Mehrabian & Russell (1974) noted, “The three fundamental dimensions that affect human behaviour in an environment are pleasure, arousal and dominance”. Put simply, people feel most comfortable when they are in an environment that they understand, feel safe in and have some control over – one that provides a sense of wellbeing.
But how do people perceive and engage with their environment? Research has shown that perception and engagement will be influenced by the following factors: scale and proportion, enclosure and boundaries, and legibility and navigability.
To create the optimum space, it is important to ensure that each of these factors is considered in partnership.
In summary, the success of a space in terms of passenger experience cannot be judged solely by scale alone. How successfully each of these factors – scale and proportion; enclosure and boundaries; and legibility and navigability – is optimised within a given space, regardless of the size, will determine how positive the resulting passenger experience will be.
Operational efficiency and commercial effectiveness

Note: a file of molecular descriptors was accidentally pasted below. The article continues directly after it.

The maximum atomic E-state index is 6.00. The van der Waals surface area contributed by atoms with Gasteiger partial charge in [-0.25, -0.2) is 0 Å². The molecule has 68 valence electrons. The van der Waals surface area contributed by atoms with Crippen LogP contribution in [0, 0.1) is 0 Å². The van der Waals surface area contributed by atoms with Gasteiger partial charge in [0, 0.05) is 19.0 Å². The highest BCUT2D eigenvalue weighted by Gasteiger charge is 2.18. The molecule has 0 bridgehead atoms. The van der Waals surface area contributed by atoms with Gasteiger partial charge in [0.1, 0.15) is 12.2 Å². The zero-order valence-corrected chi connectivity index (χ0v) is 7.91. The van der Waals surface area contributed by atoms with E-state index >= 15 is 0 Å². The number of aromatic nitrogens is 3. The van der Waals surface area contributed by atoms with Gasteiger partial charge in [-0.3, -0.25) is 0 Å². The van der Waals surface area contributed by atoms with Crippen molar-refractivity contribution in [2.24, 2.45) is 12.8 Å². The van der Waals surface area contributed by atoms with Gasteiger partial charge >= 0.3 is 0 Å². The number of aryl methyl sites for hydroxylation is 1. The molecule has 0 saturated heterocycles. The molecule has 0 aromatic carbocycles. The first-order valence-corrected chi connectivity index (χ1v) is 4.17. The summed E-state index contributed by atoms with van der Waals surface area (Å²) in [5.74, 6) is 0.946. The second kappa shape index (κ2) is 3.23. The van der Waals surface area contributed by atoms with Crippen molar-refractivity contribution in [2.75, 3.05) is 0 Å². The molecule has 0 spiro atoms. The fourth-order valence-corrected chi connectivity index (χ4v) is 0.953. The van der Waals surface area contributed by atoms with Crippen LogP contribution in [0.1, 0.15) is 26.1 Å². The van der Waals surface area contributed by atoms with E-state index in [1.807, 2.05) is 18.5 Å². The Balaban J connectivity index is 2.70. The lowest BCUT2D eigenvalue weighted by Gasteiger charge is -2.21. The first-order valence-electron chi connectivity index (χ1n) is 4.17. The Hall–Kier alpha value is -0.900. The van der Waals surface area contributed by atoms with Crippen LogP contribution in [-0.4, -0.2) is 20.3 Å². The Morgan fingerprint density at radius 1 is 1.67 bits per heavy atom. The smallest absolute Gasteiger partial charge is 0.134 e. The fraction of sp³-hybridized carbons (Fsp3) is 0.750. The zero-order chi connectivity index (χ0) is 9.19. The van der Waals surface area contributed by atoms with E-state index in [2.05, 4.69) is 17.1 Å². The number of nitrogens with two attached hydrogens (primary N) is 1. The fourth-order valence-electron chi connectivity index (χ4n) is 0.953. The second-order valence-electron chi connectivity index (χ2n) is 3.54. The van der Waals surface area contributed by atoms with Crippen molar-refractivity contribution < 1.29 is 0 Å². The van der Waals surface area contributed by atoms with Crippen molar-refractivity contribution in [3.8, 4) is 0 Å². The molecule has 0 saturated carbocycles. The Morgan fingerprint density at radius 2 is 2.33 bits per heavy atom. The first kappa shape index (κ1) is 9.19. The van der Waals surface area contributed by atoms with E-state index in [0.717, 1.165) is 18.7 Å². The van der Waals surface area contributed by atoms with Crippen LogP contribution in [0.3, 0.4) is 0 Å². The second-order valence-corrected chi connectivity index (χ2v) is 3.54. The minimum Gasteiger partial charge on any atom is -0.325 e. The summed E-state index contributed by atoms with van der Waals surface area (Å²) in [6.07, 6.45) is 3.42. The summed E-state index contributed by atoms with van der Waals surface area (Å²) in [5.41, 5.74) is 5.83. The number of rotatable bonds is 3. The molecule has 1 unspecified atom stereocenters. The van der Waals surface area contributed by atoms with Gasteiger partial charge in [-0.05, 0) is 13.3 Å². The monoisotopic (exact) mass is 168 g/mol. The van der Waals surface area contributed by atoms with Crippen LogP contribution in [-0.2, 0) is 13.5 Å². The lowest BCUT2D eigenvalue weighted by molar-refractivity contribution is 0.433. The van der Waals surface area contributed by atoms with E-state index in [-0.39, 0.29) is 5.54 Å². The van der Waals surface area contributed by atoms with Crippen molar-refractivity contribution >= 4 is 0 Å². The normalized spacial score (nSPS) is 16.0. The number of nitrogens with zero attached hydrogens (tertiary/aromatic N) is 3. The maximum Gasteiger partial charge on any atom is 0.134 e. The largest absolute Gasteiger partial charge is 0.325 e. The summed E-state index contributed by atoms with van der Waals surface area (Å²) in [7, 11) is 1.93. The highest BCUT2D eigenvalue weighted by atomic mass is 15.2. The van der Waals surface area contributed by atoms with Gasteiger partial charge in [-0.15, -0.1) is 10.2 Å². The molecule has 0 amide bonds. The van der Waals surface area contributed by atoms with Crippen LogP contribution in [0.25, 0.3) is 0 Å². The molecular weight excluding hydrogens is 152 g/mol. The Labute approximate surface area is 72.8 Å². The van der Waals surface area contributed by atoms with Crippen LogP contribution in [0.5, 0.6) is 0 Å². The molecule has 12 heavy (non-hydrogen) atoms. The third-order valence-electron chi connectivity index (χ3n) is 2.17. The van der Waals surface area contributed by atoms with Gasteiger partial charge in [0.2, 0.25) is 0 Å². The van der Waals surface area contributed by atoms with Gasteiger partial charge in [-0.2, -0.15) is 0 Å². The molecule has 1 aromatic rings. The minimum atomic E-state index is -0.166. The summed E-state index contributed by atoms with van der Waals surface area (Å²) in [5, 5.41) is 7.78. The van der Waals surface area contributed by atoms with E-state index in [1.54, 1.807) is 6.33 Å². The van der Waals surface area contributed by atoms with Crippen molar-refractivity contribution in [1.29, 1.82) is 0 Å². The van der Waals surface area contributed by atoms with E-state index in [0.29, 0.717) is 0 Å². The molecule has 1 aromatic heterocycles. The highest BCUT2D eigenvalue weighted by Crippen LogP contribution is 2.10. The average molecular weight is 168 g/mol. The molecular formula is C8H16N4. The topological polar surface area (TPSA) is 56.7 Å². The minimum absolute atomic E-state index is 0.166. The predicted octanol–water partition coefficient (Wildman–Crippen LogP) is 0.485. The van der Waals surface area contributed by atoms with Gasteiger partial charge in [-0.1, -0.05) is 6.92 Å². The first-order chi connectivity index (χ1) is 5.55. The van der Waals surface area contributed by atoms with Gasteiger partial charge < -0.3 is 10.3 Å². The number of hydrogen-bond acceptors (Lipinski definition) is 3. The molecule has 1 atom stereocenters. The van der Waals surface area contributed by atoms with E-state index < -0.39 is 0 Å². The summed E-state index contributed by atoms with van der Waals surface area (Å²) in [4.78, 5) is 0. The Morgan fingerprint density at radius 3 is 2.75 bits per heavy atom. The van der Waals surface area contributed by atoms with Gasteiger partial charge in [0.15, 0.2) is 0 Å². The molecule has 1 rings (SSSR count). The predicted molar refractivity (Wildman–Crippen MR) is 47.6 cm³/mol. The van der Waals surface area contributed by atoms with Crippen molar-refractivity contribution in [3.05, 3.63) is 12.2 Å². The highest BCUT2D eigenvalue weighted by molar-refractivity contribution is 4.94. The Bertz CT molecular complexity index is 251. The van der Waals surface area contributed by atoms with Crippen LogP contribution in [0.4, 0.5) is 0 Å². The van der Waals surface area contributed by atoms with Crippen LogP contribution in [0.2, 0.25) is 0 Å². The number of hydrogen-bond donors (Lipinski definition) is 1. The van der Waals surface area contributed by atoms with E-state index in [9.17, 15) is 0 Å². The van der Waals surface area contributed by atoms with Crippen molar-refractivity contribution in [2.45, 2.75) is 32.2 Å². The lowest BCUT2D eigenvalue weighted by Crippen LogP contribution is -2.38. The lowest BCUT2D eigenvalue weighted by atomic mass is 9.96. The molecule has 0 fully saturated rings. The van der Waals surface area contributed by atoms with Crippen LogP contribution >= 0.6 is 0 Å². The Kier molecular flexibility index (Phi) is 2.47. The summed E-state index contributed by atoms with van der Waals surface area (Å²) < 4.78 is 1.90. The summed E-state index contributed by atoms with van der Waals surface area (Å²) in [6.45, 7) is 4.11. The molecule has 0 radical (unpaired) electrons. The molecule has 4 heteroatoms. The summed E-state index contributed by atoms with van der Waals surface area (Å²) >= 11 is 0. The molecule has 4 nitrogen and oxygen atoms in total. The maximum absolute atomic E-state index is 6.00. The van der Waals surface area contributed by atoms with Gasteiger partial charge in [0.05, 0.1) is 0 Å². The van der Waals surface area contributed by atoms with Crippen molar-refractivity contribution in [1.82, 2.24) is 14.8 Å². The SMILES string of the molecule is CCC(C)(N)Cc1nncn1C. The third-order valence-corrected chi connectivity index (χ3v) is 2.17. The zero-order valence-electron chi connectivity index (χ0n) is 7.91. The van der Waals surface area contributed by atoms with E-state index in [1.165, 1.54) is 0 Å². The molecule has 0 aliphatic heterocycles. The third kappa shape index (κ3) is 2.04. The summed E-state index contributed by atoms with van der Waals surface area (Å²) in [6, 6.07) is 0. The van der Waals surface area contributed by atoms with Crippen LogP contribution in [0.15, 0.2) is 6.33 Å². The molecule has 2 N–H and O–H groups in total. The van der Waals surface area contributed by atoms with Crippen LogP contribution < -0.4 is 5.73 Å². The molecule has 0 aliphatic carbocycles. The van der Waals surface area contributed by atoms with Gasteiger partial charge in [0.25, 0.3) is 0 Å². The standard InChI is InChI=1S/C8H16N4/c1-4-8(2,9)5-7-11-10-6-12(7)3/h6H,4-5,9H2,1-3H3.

Within terminal design, we have seen a continued trend towards centralising operational processes into a single ‘central’ facility.
If we look at Heathrow’s terminals for example, security search, immigration, connections and customs are all located in a single centralised facility.
This is not only for space optimisation but it can be argued that control authority stakeholders distinctly favour singular centralised process facilities as this results in efficiencies in resource management.
This trend for singular centralised processes continues when designing the retail offering. If we look again at Heathrow and their established policy for all existing and future terminals, there is a desire to incorporate a single walkthrough World Duty Free store immediately after security search.
The rationale behind this is that 100% of passengers are exposed to the retail offering, which in turn guarantees maximum penetration.
In addition, the current commercial/retail planning policy at Heathrow is to encourage footfall past as much retail frontage as possible on the way to the gates and to minimise the need to duplicate unit types and specific stores.
This is a not a unique proposition, and indeed it is a principle that has been employed in HOK’s proposals for the development of Riyadh’s King Khalid International Airport.
This design principle, of course, is wholly supported by the retail tenants whose commercial performance will be affected by maximising exposure, increasing their efficiency and maximising spend per square foot of retail space.